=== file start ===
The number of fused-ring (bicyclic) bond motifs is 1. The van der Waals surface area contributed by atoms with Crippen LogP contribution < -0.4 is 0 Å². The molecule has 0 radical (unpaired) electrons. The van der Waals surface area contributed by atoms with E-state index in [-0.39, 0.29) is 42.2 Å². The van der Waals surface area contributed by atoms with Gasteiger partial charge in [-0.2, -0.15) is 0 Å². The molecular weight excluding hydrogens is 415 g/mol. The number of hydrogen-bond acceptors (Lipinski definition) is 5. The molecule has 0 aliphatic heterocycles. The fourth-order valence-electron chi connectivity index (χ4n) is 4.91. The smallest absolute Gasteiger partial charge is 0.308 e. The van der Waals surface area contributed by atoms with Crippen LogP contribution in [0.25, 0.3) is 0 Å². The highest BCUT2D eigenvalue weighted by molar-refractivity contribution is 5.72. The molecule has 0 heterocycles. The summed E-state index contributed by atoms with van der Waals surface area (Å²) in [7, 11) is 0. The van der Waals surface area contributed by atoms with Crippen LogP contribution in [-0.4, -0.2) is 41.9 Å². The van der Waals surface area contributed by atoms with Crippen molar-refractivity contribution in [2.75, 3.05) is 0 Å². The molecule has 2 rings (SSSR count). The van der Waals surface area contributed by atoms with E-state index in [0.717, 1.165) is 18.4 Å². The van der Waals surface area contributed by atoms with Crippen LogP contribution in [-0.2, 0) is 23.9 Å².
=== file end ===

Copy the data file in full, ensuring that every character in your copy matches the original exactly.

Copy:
The number of fused-ring (bicyclic) bond motifs is 1. The van der Waals surface area contributed by atoms with Crippen LogP contribution < -0.4 is 0 Å². The molecule has 0 radical (unpaired) electrons. The van der Waals surface area contributed by atoms with E-state index in [-0.39, 0.29) is 42.2 Å². The van der Waals surface area contributed by atoms with Gasteiger partial charge in [-0.2, -0.15) is 0 Å². The molecular weight excluding hydrogens is 415 g/mol. The number of hydrogen-bond acceptors (Lipinski definition) is 5. The molecule has 0 aliphatic heterocycles. The fourth-order valence-electron chi connectivity index (χ4n) is 4.91. The smallest absolute Gasteiger partial charge is 0.308 e. The van der Waals surface area contributed by atoms with Crippen LogP contribution in [0.25, 0.3) is 0 Å². The highest BCUT2D eigenvalue weighted by molar-refractivity contribution is 5.72. The molecule has 0 heterocycles. The summed E-state index contributed by atoms with van der Waals surface area (Å²) in [7, 11) is 0. The van der Waals surface area contributed by atoms with Crippen LogP contribution in [-0.4, -0.2) is 41.9 Å². The van der Waals surface area contributed by atoms with Crippen molar-refractivity contribution in [2.75, 3.05) is 0 Å². The molecule has 2 rings (SSSR count). The van der Waals surface area contributed by atoms with E-state index in [0.717, 1.165) is 18.4 Å². The van der Waals surface area contributed by atoms with Crippen LogP contribution in [-0.2, 0) is 23.9 Å².